# Chained inequality signs in opposite directions

#### Lafargue

##### New Member
Dear all,

I have no higher educational background in statistics or mathematics. I am almost embarrassed to come here ask for help, but it seems for me that either an elementary principle of inequality is wrong in a research paper or that I am lacking basic skills in Maths. I have tried to search online, but I could not find anything to address the issue.

I need to present an academic article, in which there is this table I am having trouble with. The problem is that the signs in the chained inequalities seem wrong for me. I am attaching a screenshot to this post with the said table (in the table "HC" stands for head circumference).

For example, how can "-2 < HC > -3" be possible? Is it possible that in any given circumstances the signs in a chained inequality point to opposite directions? In my interpretation it is clear that what the authors mean is that HC is between -2 and -3, but that doesn't seem to be the correct notation. Furthermore, such notation is repeated several times in the table, seeming unlikely that it was an occasional mistake.

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#### hlsmith

##### Not a robit
First thing first, do you know what standardized values are. These values (in the table) appear to be for the proportion with a head, say smaller than 1 standard deviation below (negative) the mean. So for example 24/100 had a HC < 1 standard deviation below the mean HC. Without looking at the article, we can't know the data source, but for example, pediatricians look at Z-score BMIs based on a representative sample (population). So if a kid had a -2 Z-score it means their BMI is 2 SDs below the mean or given the standard normal curve, their BMI is at around the 2.5 percentile of all children given age and gender.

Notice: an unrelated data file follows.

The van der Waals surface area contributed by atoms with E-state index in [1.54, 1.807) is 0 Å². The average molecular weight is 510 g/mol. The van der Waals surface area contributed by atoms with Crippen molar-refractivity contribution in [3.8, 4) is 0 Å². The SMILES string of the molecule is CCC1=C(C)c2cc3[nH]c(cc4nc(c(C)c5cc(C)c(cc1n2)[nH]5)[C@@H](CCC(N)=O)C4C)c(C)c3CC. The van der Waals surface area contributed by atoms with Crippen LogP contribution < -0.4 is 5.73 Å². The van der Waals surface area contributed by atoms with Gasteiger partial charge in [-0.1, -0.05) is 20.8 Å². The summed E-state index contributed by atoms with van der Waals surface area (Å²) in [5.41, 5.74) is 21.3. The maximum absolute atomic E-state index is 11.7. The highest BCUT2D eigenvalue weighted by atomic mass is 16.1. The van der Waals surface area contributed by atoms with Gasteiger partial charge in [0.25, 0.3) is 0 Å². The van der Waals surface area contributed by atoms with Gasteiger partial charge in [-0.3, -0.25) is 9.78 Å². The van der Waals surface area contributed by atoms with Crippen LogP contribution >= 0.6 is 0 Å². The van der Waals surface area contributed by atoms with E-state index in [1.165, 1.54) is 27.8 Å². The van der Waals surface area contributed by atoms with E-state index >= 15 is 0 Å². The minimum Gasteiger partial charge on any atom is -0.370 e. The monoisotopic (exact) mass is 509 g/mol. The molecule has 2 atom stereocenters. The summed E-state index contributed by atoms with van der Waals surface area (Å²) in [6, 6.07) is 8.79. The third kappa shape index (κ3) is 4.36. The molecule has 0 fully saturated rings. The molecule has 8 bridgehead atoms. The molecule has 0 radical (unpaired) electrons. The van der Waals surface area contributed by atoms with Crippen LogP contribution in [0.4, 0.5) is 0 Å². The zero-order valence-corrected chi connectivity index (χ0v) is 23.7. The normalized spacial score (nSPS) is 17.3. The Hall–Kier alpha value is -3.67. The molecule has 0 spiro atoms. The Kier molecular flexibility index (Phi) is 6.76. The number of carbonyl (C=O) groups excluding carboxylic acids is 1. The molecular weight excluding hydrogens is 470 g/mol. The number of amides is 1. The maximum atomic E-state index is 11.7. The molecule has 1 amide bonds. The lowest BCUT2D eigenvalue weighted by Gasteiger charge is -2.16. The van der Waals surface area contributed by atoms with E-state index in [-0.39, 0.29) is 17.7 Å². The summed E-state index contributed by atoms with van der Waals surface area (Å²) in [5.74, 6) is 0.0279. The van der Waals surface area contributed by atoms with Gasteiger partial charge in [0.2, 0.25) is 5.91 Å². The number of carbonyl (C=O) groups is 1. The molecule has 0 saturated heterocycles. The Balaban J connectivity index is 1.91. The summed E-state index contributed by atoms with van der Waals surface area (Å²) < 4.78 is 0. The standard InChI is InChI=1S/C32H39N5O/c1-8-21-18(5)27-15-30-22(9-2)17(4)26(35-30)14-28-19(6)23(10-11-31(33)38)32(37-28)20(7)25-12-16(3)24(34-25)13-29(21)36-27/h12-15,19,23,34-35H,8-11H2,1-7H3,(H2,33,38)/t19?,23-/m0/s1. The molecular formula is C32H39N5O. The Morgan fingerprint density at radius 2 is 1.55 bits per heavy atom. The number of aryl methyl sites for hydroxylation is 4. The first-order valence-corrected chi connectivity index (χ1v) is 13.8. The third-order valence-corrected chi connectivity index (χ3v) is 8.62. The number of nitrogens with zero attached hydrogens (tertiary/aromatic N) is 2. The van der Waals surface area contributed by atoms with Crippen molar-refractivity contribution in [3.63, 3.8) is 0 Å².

Let me know if this doesn't clear up your question. But I would refer you to the standard normal curve.

#### Lafargue

##### New Member
Dear hlsmith,

Thanks a lot for your response.

I am familiar with standard normal distribution, but I have just revised the subject, thanks for the advice.

You guessed it correctly, the data presented comes from a population with from which the head circumference was measured. The SD presented is always negative because it refers to children with microcephaly. Nevertheless, I am sending the article attached if you would like to have a look.

I believe I understood and interpreted correctly the data presented in the table. Perhaps my question was not clear, I will try to rephrase it. My question is if notations presented in the table like this: "-2 < HC > -3" or "-1 < HC > -2"; shouldn't be written instead like this: "-2 > HC > -3" or "-1 > HC > -2".

My question regards only to the direction of the inequality signs. For me it makes no sense to present something like "-2 < HC > -3", because it is the equivalent to saying that the head circumference is a measure greater than "-3" and "-2", which would be redundant and illogical in accordance with the other inequalities presented.

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#### hlsmith

##### Not a robit
Gotcha. Yeah, just a typographical error. I would say in most papers you can find some type of error in the reporting or text. It is hard to write 3,000+ words and results without any errors. You can also see that the numerators sum to the denominator across the subcategories, providing evidence toward it being a possible typographical error. Looks like this was published in BMJ, you may want to look to see if there was an associated erratum published